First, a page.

If you ever visit the naval side of the military blogosphere, like this, or this, or this or this, you will soon find one of the quick and easy ways to generate hits and comments is to post about the new navy uniforms.
Certain things are just true: the sun rises in the east; the new Chief of Staff of the Air Force will change who in the Wing owns the wrenchbenders who fix the planes, and the new Chief of Naval Operations will set about changing the uniforms. And do it badly. Usually at great expense. Via a committee.
The Army, on the other hand, has been remarkably resistant to this change. The whole time I was in, there were pretty much only two uniforms you had to have. One was the BDU or Battle Dress Uniform.
The BDU was the primary uniform for work, either back at the home base (what we called “garrison” or in the field for training or war. It was comfortable and practical, loose fitting for ease of movement with large pockets to help carry all the stuff you needed when away from home for long periods of time. It was inspired by the jungle fatigues of the Vietnam war, which were in turn ispired by the paratroopers jump suit of WWII. It was used with few changes from the early 1980’s until just recently.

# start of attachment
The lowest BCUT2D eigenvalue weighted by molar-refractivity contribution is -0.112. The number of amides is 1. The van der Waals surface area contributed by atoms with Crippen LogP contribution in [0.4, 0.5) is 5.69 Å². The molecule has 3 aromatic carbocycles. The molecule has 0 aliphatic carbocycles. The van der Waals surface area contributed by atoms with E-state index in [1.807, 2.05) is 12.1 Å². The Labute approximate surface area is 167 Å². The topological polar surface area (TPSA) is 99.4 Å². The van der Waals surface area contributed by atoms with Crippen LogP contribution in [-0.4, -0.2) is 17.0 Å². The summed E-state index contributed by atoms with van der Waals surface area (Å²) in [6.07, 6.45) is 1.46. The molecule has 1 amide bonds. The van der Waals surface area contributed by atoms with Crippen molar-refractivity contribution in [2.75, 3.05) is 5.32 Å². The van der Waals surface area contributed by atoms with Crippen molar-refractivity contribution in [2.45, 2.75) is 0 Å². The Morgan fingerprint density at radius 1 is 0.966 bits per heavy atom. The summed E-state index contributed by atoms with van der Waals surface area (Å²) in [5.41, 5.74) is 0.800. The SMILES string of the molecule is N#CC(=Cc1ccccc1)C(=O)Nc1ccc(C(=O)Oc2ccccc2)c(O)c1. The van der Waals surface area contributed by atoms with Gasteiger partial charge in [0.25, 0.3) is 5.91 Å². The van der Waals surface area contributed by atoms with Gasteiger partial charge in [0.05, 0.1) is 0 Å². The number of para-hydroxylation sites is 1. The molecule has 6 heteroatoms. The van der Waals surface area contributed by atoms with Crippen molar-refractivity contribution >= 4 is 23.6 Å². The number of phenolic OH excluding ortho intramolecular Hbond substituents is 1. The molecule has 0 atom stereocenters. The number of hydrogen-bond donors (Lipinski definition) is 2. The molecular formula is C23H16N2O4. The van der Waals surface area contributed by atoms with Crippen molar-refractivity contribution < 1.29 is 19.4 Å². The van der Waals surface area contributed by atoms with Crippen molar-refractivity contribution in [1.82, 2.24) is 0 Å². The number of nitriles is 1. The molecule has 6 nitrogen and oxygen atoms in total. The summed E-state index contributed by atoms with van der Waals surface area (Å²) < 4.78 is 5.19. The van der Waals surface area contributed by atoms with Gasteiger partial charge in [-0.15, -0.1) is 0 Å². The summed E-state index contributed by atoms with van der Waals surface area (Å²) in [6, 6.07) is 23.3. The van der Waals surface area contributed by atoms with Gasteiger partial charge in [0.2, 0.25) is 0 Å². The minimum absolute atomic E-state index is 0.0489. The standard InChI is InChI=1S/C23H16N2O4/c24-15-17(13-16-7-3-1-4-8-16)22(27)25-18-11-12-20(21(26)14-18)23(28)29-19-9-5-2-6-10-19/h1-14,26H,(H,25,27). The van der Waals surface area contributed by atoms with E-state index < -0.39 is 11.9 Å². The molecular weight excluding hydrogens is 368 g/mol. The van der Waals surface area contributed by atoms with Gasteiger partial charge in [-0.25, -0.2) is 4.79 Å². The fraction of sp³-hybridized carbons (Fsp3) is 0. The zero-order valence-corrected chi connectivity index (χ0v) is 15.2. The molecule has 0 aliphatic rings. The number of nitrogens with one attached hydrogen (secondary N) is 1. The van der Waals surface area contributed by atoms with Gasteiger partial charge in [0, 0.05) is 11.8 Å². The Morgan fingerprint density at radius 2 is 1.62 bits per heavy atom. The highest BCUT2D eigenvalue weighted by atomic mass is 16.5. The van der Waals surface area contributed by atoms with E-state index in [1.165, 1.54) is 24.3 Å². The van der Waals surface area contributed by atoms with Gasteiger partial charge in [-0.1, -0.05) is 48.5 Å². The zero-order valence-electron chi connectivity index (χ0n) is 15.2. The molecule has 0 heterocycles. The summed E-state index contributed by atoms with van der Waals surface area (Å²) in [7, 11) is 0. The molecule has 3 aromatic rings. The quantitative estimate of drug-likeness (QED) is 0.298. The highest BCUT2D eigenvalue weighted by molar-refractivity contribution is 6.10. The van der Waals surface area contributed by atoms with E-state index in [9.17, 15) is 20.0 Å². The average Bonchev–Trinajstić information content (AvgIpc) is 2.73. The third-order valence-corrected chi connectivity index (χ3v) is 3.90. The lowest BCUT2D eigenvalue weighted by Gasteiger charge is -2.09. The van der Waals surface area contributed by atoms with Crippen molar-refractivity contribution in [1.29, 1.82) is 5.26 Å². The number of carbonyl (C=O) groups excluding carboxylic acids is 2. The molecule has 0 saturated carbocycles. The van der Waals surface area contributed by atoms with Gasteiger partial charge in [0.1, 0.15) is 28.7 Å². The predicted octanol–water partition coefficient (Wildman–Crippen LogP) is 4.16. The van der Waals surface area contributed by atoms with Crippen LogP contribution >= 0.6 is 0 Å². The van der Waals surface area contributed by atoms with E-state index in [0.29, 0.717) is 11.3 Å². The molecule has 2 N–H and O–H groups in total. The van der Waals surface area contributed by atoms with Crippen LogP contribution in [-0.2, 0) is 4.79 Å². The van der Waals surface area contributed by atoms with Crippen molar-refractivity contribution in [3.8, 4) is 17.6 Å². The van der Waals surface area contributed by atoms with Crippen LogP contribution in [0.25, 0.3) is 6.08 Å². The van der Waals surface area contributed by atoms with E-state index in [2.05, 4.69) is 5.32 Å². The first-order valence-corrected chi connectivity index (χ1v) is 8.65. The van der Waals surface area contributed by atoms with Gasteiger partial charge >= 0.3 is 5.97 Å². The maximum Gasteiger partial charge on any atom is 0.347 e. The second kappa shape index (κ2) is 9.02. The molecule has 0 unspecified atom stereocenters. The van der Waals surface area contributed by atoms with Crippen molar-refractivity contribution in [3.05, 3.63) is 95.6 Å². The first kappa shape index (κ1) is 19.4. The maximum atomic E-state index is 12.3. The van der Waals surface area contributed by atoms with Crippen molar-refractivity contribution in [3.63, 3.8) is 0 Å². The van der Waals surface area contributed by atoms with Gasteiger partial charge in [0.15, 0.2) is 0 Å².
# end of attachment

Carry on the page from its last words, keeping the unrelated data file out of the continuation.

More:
When troops were stationed in the desert such as during the first Gulf War, they were issued a desert variation of the BDU, the DCU, which came in the original “chocolate chip” version and later, the three tone version.
Around 2004-2005, the BDU was replaced by the Army Combat Uniform, or ACU. The first obvious change is to the camo pattern. The BDU pattern was an adaptation of the Engineering Research & Development Laboratory pattern of 1948 or ERDL 48. The new pattern was a digital pattern of small “pixels” that research showed to actaully do a better job of hiding the wearer in most situation. More subtle changes included changing the layout of the pockets, adapting the jacket to be used with body armor, adding velcro fasteners, zippers in place of buttons, and changing from a black leather boot to a rawhide tan version that didn’t need shining.
Virtually every photo you see today of soldiers in Iraq today shows them in the ACU. Most photos of the Iraqi National Army will show them in a variation of the BDU.